Falcon man warns of bore lid dangers, calls for legislation

Mandurah residents have again been urged to heed warnings that danger could be lurking in their own backyards under old and unsafe bore lids.

Falcon man Ben Kraucevs has been pushing for legally-binding domestic bore safety for more than 12 months after witnessing a child playing near a bore that had a rusty and old lid.

Afterpurchasing a house in 2014 with a bore covered only by a piece of old picket fence, Mr Kraucevs was motivated to improve the safety of the bore to avoid serious injury on his property.

"My brother suggested we get new lids so we started searching for them but we couldn't find anywhere that sold them so we thought what if we just make one," he said.

"We found there are no real requirements, you could just do whatever you want - there is nowhere that standardises or regulates them.

"Even the gold standard book for bores hardly mentions the lids - it talks about casing, drilling, headworks of the bore - but not the lids."

Even the gold standard book for bores hardly mentions the lids - it talks about casing, drilling, headworks of the bore - but not the lids.

Ben Kraucevs

Domestic bores, located in urban areas and on the metropolitan fringe, generally abstract groundwater for irrigation purposes.

The small groundwater bores are a common feature throughout many suburbs in private gardens and community parks.

It is estimated there are about 190,000 domestic bores within the Perth-Peel metropolitan area, with a combined abstraction of up to 82 gigalitres per year from shallow groundwater.

Mr Kraucevs said unsafe and unregulated bore lids posed a number of potential dangers.

"It is an environmental problem because all of the run-off from gardens and such - if your lid isn't holding the water out which it is meant to, we could have thousands of bores leaking Effluen straight into our aquifer," he said.

"Then there is a safety issue with kids playing around them, native animals and pets falling down them.

"Not only are the holes deep, but they have dodgy ladders in them or aren't accessible for maintenance workers going down to fix the pump and you never know what's underneath that isn't labelled on top of the lid either."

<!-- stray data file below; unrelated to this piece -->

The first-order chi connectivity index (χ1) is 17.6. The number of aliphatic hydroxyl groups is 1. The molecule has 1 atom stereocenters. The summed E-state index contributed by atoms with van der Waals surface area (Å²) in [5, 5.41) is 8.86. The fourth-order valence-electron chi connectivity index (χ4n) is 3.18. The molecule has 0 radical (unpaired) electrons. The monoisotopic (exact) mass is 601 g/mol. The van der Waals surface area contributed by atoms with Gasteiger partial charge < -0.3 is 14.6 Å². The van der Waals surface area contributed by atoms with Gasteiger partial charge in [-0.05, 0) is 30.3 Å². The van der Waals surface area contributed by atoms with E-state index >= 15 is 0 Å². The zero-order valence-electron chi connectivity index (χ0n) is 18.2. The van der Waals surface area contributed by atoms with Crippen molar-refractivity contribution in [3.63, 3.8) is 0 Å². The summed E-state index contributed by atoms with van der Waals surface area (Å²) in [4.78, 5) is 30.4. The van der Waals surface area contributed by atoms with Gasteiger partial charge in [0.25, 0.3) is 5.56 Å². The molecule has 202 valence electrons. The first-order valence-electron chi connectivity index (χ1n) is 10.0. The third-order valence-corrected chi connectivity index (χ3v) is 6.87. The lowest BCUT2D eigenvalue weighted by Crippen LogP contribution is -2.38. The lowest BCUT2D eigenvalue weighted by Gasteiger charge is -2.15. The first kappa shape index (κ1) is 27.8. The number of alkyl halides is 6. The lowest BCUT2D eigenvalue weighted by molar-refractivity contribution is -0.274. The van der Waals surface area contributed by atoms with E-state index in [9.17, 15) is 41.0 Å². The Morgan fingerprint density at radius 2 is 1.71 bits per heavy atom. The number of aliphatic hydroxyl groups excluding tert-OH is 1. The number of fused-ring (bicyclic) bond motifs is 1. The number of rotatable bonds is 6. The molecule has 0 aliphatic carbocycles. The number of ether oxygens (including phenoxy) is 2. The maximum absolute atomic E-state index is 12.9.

Read more:

Since founding his own business around the problem to build and replace unsafe bore lids across the region, Mr Kraucevs said he had been exposed to some alarming risks.

"There isn't a week that goes by that we aren't shocked by the states of some of them," he said.

"People have contacted us saying that their children would play out the front near the bore and they had never checked what is underneath them - they are 15-20 metres deep.

"Parents never realise and they always agree that there should be some legislation regarding this."

There isn't a week that goes by that we aren't shocked by the states of some of them.

Ben Kraucevs

Mr Kraucevs has been in meetings and discussions with the Mandurah mayor and local politicians to push for broader community awareness on the issue and implement legislation on bore lids.

He said he will continue his mission until there is a standard requirement for private landowners to ensure their bores are sufficiently covered.

"I want to head up to Perth and speak to all the shires along the way and the mayors to get this out there," Mr Kraucevs said.

"I want to change the legislation to regulate these bore lids because they are not regulated right now.

"What we would like to see is either the council or Australian standards or for legislation to be passed that states a regulated style of lid to be used and it needs to be locked."

Mandurah MP David Templeman said it was something that could be taken more seriously.

"I believe there is some argument that poorly maintained bores could pose a safety concern," he said.

"Local governments could play a key role in the education process of circulating the guidelines to future and existing bore owners".

I believe there is some argument that poorly maintained bores could pose a safety concern.

Mandurah MP David Templeman

City of Mandurah chief executive Mark Newman said construction and maintenance of private garden bores was the responsibility of the property owner.

"Legislation covering garden bores is implemented by the Department of Water and Environmental Regulation," he said.

"The City works with the local community on a range of environmental initiatives and encourages the responsible usage of water."

According to the Department of Water and Environmental Regulation, there are minimum construction guidelines for bores that should be followed.

"The most basic is to check that the external bore housing (cover, box or cap) is intact and safe," the website reads.

"All garden bores should be capped."